Are you appreciative of your clients?

Black Beauty Pioneers, Black History Month 2015, Clients, Cosmetology Industry, Customer Service, I do nails, Instagram, Nail Technician, Omaha Nebraska, Pet Peeve, Salon Customer Service

Hey Beauties;

Welcome back to TNP Loves Nails Beauty Blog! I am glad you are joining me today. I am feeling like a chocolate icicle I should be use to this weather but in my mind I feel like each winter gets more colder.

So, Today’s topic is are you appreciative of your clients? I have been having a problem on my mind and my heart about this issue. I feel as if we should take the time to be as pleasant as possible to our client’s. You client’s are your foundation of your business running smoothly. So, here’s the situation my mother was at a local salon waiting on my baby sister to finish up her service. Majority of my family are natural which means no chemicals are used in our hair to change its texture or pattern. The service is just a regular roller set. My mother ask a front desk rep a question and the rep just turned her back and walked away as if my mother was invisible. So, my mom said ok i’m going to let it go. Next, when my mother go to pay for my sister service at the front desk. The rep rings my mom up and told her an outrageous total and my mom spoke up because the service that my sister got was the same that was quoted on the brochure. So, the rep said ma’am I can call the director and get this figured out…. So, the rep called the director and the director gets to the front desk and said the service my sister got was actually a press and curl instead of a roller set and she said that the reason why she was charged that amount because magnetic rollers was used and the amount of time that it took to do the service. The director said I will let you get away with paying the price for the roller set but keep in mind you will be charged this for future reference.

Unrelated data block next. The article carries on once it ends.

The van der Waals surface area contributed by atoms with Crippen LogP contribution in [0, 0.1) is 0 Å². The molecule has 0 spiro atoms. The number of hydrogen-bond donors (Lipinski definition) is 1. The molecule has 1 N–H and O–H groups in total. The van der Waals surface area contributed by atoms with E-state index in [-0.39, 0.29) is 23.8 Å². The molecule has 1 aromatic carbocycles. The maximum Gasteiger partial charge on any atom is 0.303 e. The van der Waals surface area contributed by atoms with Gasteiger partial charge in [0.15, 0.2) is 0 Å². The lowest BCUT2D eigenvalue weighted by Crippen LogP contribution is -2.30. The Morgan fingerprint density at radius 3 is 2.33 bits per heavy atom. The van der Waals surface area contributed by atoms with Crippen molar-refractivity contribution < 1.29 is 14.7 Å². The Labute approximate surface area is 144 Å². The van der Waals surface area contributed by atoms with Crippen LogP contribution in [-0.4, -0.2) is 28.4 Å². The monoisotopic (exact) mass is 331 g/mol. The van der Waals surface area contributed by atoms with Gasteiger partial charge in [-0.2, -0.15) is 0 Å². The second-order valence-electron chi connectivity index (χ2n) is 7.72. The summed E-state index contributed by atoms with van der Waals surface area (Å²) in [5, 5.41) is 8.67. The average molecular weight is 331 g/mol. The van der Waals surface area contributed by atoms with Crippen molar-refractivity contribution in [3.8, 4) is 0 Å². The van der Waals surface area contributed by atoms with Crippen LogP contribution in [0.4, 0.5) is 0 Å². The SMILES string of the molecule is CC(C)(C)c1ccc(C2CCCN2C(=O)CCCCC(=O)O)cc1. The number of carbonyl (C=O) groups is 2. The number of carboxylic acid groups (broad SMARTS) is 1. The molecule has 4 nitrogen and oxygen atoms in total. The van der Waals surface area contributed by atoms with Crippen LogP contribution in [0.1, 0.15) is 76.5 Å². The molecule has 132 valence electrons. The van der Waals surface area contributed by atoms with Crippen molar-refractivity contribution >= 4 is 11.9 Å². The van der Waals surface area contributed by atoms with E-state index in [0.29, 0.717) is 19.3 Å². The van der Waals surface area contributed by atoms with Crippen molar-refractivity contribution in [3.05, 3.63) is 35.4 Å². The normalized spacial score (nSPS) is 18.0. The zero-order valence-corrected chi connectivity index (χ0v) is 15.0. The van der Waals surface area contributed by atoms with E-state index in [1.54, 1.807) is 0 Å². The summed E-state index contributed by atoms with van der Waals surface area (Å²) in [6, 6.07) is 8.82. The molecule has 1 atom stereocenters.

For one…. What is a magnetic roller?
Then, why at this salon natural hair services for African Americans not recognized?
Next, why don’t this salon don’t know all trends for each culture?
Lastly, I can careless if this situation happened to my mom anybody that get treated like this and spend their hardworking money at your establishment you need to worship the ground they walk on until they leave the salon doors. Customer services goes a long way if you are pleasant and that is only real.

I told you I had a lot to say about this issue.

On the happier side of things….

I am so excited about going to Zumba next Monday! I have been looking into becoming an instructor. Never have I been so excited about exercising at all. I love it. I used to be in drill team so the moves from Zumba are almost equivalent to the moves to drill team.

So of course I have a Talia Says. Enjoy!!

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My blab was informative! Remember these key points and you will be the best practitioner to your clients.

Thanks for reading TNP Loves Nails Beauty Blog stay tuned for more and please enjoy your weekend.

Sincerely, Talia

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February seriously?

Black Beauty Pioneers, Black History Month 2015, Cosmetology Industry, I do nails, Instagram, Nail Technician, Omaha Nebraska

Hey Beauties;

Welcome back to TNP Loves Nails Beauty Blog. I am glad you’re joining me today!!!